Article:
b. Clustered Index
Clustered Index is employed when multiple related records are physically stored together. It is based on ordering the data in a specific manner. In clustered indexing, the index table is created using the key values of the underlying data table. The primary objective is to enhance retrieval speed by grouping columns with similar characteristics. This grouping is accomplished through the creation of indexes, known as the clustering Index. Here are the characteristics of clustered index in DBMS:
c. Secondary Index
Secondary Index in DBMS, also known as non-clustered indexing, is a two-level indexing technique that aims to reduce the mapping size of the primary index. Unlike primary indexing, where the actual data is sorted, secondary indexing points to specific locations where the data is stored without maintaining a sorted order.Here are the characteristics of Secondary Indexing:
Based on the data file, indexes can be further classified into the following types:
a. Dense Index: Dense index is a type of index in which an entry exists for every search key value in the data file. It provides a direct mapping between search key values and their corresponding disk block addresses. In a dense index, the index entries are typically sorted in the order of the search key values.This enables efficient lookup operations as the index allows for direct access to the desired data block based on the search key value. However, dense indexing requires more space to store the index entries as compared to sparse index in DBMS.
b. Sparse Index: Sparse index, on the other hand, does not have an entry for every search key value in the data file. Instead, it contains entries only for selected search key values, usually at specific intervals or predetermined points in the data file. These selected values are referred to as index key values. Sparse indexing helps reduce the size of the index, especially for large data files with a wide range of search key values.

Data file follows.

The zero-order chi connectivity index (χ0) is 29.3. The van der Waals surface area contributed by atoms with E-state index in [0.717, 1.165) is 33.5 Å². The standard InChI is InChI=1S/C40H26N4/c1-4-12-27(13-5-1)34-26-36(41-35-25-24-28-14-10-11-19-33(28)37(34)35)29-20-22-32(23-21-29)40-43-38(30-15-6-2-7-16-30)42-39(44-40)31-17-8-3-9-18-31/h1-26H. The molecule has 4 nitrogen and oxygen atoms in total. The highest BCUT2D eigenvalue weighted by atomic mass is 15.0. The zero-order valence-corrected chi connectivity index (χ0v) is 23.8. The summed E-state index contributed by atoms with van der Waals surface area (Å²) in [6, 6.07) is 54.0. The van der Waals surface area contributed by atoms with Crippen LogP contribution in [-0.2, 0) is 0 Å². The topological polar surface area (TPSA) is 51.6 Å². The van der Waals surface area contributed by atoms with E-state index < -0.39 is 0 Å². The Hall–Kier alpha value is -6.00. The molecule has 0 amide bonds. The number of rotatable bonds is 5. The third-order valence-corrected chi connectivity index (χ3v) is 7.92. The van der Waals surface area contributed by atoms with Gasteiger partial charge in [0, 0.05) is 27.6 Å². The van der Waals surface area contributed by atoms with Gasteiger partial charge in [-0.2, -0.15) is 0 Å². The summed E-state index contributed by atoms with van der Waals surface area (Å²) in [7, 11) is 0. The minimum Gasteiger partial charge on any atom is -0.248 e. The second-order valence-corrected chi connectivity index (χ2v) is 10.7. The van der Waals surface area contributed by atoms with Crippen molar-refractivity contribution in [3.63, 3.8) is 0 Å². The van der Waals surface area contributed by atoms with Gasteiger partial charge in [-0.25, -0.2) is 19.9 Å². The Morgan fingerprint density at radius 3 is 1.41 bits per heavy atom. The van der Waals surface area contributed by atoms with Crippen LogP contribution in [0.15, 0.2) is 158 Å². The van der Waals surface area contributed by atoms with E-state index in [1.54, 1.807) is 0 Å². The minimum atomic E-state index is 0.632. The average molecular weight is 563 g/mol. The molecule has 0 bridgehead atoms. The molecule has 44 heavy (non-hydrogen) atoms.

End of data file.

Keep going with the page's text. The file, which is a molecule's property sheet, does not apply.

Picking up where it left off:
To locate a specific search key value, the sparse index directs the search to the nearest index key value that is less than or equal to the desired value, and then linearly scans the data blocks from that point. Sparse indexing requires less storage space for the index but may involve more disk accesses during the search process compared to dense indexing.
Based on specific scenarios, several types of indexes can be used to address specific data characteristics or query requirements. Some of them are:
It is important to carefully analyze the data properties, query patterns, and performance requirements while building an index in a DBMS. Indexes can considerably improve query performance and boost the overall effectiveness of database operations if the indexed columns and index types are chosen carefully and maintained on a regular basis.
In SQL, you can use the CREATE INDEX statement to create an index. The syntax for creating an index is as follows:
CREATE INDEX index_name
Here, index_name is the name you assign to the index, and table_name specifies the table on which the index is to be created.
You can create a single-column index by providing the column_name representing the column based on which the index is built. The syntax for that is as follows:
CREATE INDEX index_name
ON table_name column_name;
If you need to create an index based on multiple columns, you can use the following syntax:
CREATE INDEX index_name
ON table_name (column_name1, column_name2);
This type of index, known as a composite index, is useful when multiple columns are frequently used as filters in the WHERE clause of queries.
To remove an index, you can utilize the DROP INDEX statement with the following syntax:
DROP INDEX index_name;
Indexing offers several advantages in a database management system. Here are some key benefits of indexing:
While indexing provides several advantages, there are also some limitations and drawbacks to consider:
Indexing plays a crucial role in enhancing the efficiency and performance of DBMS. Indexes provide quicker query processing, increased search performance, and optimized data access by organizing and structuring data in a way that promotes quick and efficient data retrieval.
Indexes require additional storage space and entail maintenance overhead, especially during data modification operations. Therefore, it is essential to strike a balance between the benefits and costs associated with indexing. The Database certification course will help you explore the most popular databases leveraged by organizations worldwide.